AS a child, my idea of waitressing was gleaned from TV. Daisy Duke carried armloads of cold drinks to Bo and Luke on "The Dukes of Hazzard." Sabrina, Jill, and Kelly apprehended more than one bad guy by discreetly gripping revolvers under their tip trays on "Charlie's Angels." And who could forget gum-chewing, high-haired Flo's line - "Kiss my grits!" - on "Alice"?
Waitressing held an exotic charm: an opportunity to call strangers "honey" and, later, take money from them; to scribble cryptic lingo on my very own pad ("One special bird, pink, hold the green!").
After college, instead of searching for a "real" job where I would learn to walk in heels, I wanted something that would give me time to pursue a writing career. Hey, I was friendly, I thought. How hard could waiting tables be? Most of the time, Alice and Vera were sitting down anyway.
I landed a job at a neighborhood restaurant where some of the waitresses have worked since before I was born. I came in for training with a Plen-T-Pack of cinnamon gum and my hair up in what my first customer called a "doohickey."
"This is the hardest job you'll ever have," warned Connie, the veteran waitress who trained me. She stood at the door of the kitchen mouthing "Go away" to her tables. "Fourteen hours of childbirth are nothing compared with what I go through every day."
I laughed, and she patted my shoulder.
"That's good, honey. Keep your sense of humor. Trust me, you'll need it."
It's been eight months now, and that's still the best tip I've gotten.
Waiting tables, I've discovered, can be a cross between baby-sitting and guerrilla warfare. At any given minute, I'm taking orders, refilling salt shakers, balancing hot plates of spaghetti on my forearms, searching for fresh creamers and the last full ketchup bottle, rearranging a table for four so it will somehow fit a party of nine, and explaining to table No. 20 that I'm not their waitress, but I'll give them directions to Cheers anyway.
Yes, my ideas of waitressing - and waitresses - have been served an enormous helping of reality. Forget being the center of attention, smiling and waving to customers as I float through the restaurant with a tray of hamburger specials. Most people don't realize - I didn't - that the standard salary for waitresses is far less than minimum wage: $2.55 an hour, before taxes. My income depends on tips. If I don't do a good job - from the customer's point of view - I might not make my rent money.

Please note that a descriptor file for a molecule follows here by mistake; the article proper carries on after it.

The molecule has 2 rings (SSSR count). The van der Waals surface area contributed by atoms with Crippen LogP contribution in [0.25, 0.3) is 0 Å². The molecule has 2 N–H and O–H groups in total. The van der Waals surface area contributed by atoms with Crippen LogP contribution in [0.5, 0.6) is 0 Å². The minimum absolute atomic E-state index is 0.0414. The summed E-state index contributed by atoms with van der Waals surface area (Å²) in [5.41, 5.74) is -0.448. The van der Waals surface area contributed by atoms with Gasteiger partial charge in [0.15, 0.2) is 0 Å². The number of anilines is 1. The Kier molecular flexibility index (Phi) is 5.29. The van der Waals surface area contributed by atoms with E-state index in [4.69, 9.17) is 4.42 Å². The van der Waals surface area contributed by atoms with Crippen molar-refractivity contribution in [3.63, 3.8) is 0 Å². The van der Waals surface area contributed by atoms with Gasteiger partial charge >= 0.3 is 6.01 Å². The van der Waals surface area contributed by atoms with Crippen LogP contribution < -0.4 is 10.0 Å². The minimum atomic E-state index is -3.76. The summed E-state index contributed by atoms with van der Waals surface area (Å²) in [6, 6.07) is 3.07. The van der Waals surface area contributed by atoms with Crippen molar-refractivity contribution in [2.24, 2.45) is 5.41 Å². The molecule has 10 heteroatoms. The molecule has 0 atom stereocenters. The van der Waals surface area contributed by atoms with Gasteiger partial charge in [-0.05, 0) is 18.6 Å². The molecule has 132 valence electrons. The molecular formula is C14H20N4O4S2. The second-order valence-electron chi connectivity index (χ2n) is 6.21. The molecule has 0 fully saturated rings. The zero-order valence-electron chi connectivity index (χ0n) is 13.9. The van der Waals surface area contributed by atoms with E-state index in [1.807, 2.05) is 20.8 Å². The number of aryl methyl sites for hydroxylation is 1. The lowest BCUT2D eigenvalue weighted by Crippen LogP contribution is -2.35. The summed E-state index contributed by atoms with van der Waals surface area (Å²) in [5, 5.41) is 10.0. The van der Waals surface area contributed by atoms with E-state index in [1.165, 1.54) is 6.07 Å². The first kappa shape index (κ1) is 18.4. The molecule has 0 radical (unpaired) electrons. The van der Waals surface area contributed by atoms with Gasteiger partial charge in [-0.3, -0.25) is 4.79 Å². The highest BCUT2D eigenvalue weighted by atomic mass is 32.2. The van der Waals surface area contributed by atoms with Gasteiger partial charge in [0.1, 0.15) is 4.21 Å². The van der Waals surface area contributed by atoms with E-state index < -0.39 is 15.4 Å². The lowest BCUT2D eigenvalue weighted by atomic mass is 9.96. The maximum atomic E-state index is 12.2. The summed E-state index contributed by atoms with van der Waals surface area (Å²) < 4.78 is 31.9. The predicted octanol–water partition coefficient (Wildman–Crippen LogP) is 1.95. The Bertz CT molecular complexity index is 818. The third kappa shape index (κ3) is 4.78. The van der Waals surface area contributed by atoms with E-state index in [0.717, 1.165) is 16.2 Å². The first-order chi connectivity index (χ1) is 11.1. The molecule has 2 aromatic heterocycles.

"OK," a woman I work with says at the beginning of every evening. "Let's do it for the cable bill."
I am not, I regret, instructing customers to kiss my grits. I can't afford to. I'm not just selling food, I'm selling myself. I have a limited time to figure out what each customer expects: Am I going by the table too often? Should I interrupt a mother who's in the midst of a birds-and-bees lecture or wait until she's finished? When the guy says "Knock, knock," should I say "Who's there?" or pretend I didn't hear? Choosing incorrectly means I'll walk home instead of taking a cab.
Some situations I've become accustomed to: If a couple are on a date, they want me to be invisible, clearing things fast so they can hold hands. Large parties often need a tiebreaker for heated debates: "Quentin Tarantino did too write 'The Lion King'! Ask the waitress!" Parents with young kids want you to set the hot pizza by them, not their two-year-old. And yes, there are still men of all ages and economic classes who ask me what time I get off.
But many customers - men and women - feel that I've signed on as their personal servant. They summon me to announce that there's no toilet paper in the women's bathroom. I'm suddenly responsible for the noise level of the table next to theirs, the temperature of the dining area, and would I please remove the anchovies from their Caesar Salad? (I've stopped trying to explain that's why it's a Caesar Salad.)
To a certain extent, I can't blame difficult customers. No dieter likes to be brought "The Chocolate Volcano" when he or she ordered a child's portion of cottage cheese, pineapple on the side. People want to be indulged, listened to, when they go out to eat, not ignored or snapped at. As a waitress, the most important tool I have is my "automatic smile." Anyone who's ever been on a tedious blind date ("And you know what my parrot said then? Guess!") should know what I'm talking about.
"Is there pasta in the lasagna?" one woman asked me.
A Harvard student nearly burst into tears because there was a pickle on the plate next to his hamburger.
"They're touching!" he cried, holding his napkin over his nose. "Break them up!"
I've seen people rub mayonnaise into their hands and hair, and one woman swears by minced garlic in her cocoa.
I READ somewhere that waiting tables is a high-stress job, up there with brain surgery and flying jumbo jets. I don't know if it's true, but I can assure you we don't take turns napping under the heat lamp in the kitchen. And who would want to? I'd be missing all the good stuff.
I've played matchmaker for single people eating alone, and provided an audience for a law student's mock trial defense. Last week, the owner of a local Baskin-Robbins brought by a pint of my favorite ice cream.
I don't want to wait tables forever, but I don't regret my decision to do it now. I've learned more about human nature from people's eating habits than I did in Psych 101. And more about myself than I ever did working in an office.
"So when are you getting a real job?" one of my friends demanded over lunch the other day, in between descriptions of the deluxe copier her office had just bought.
"You know," I told her. "I have a lot of responsibility. People depend on me. Not everyone could do my job." My friend stopped frantically motioning for our waitress and looked at me in disbelief.
"Oh, come off it," she rolled her eyes. "You're a waitress. "
My point exactly.